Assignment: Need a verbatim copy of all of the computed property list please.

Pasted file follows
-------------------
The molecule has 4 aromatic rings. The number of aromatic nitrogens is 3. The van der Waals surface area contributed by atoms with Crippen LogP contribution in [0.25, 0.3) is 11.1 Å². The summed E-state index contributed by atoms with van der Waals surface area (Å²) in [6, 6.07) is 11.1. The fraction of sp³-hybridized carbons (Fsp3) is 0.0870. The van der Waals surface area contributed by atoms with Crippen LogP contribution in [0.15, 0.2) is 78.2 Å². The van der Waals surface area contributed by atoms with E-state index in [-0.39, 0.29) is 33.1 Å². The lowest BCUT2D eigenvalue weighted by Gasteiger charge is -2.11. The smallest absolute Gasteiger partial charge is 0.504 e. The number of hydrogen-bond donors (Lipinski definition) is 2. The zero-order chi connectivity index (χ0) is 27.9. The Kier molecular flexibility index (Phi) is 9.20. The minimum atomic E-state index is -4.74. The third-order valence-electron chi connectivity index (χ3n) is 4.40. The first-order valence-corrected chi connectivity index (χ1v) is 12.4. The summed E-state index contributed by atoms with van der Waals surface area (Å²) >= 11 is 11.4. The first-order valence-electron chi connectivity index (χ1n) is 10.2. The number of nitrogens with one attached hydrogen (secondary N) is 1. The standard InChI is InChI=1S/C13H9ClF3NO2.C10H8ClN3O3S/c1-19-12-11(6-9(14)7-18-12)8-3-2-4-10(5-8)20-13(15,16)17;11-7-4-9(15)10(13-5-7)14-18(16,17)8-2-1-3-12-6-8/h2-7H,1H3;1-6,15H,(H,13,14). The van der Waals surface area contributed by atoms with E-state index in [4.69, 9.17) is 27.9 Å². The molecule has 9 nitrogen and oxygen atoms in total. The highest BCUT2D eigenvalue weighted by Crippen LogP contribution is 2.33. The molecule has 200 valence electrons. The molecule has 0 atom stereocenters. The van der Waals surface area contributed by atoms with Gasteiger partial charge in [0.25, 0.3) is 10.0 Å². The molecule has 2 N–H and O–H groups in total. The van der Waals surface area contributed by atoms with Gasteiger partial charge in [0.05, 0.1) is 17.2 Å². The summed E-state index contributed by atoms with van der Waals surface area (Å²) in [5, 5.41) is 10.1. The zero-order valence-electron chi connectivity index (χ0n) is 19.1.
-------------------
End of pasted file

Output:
The molecule has 4 aromatic rings. The number of aromatic nitrogens is 3. The van der Waals surface area contributed by atoms with Crippen LogP contribution in [0.25, 0.3) is 11.1 Å². The summed E-state index contributed by atoms with van der Waals surface area (Å²) in [6, 6.07) is 11.1. The fraction of sp³-hybridized carbons (Fsp3) is 0.0870. The van der Waals surface area contributed by atoms with Crippen LogP contribution in [0.15, 0.2) is 78.2 Å². The van der Waals surface area contributed by atoms with E-state index in [-0.39, 0.29) is 33.1 Å². The lowest BCUT2D eigenvalue weighted by Gasteiger charge is -2.11. The smallest absolute Gasteiger partial charge is 0.504 e. The number of hydrogen-bond donors (Lipinski definition) is 2. The zero-order chi connectivity index (χ0) is 27.9. The Kier molecular flexibility index (Phi) is 9.20. The minimum atomic E-state index is -4.74. The third-order valence-electron chi connectivity index (χ3n) is 4.40. The first-order valence-corrected chi connectivity index (χ1v) is 12.4. The summed E-state index contributed by atoms with van der Waals surface area (Å²) >= 11 is 11.4. The first-order valence-electron chi connectivity index (χ1n) is 10.2. The number of nitrogens with one attached hydrogen (secondary N) is 1. The standard InChI is InChI=1S/C13H9ClF3NO2.C10H8ClN3O3S/c1-19-12-11(6-9(14)7-18-12)8-3-2-4-10(5-8)20-13(15,16)17;11-7-4-9(15)10(13-5-7)14-18(16,17)8-2-1-3-12-6-8/h2-7H,1H3;1-6,15H,(H,13,14). The van der Waals surface area contributed by atoms with E-state index in [4.69, 9.17) is 27.9 Å². The molecule has 9 nitrogen and oxygen atoms in total. The highest BCUT2D eigenvalue weighted by Crippen LogP contribution is 2.33. The molecule has 200 valence electrons. The molecule has 0 atom stereocenters. The van der Waals surface area contributed by atoms with Gasteiger partial charge in [0.25, 0.3) is 10.0 Å². The molecule has 2 N–H and O–H groups in total. The van der Waals surface area contributed by atoms with Gasteiger partial charge in [0.05, 0.1) is 17.2 Å². The summed E-state index contributed by atoms with van der Waals surface area (Å²) in [5, 5.41) is 10.1. The zero-order valence-electron chi connectivity index (χ0n) is 19.1.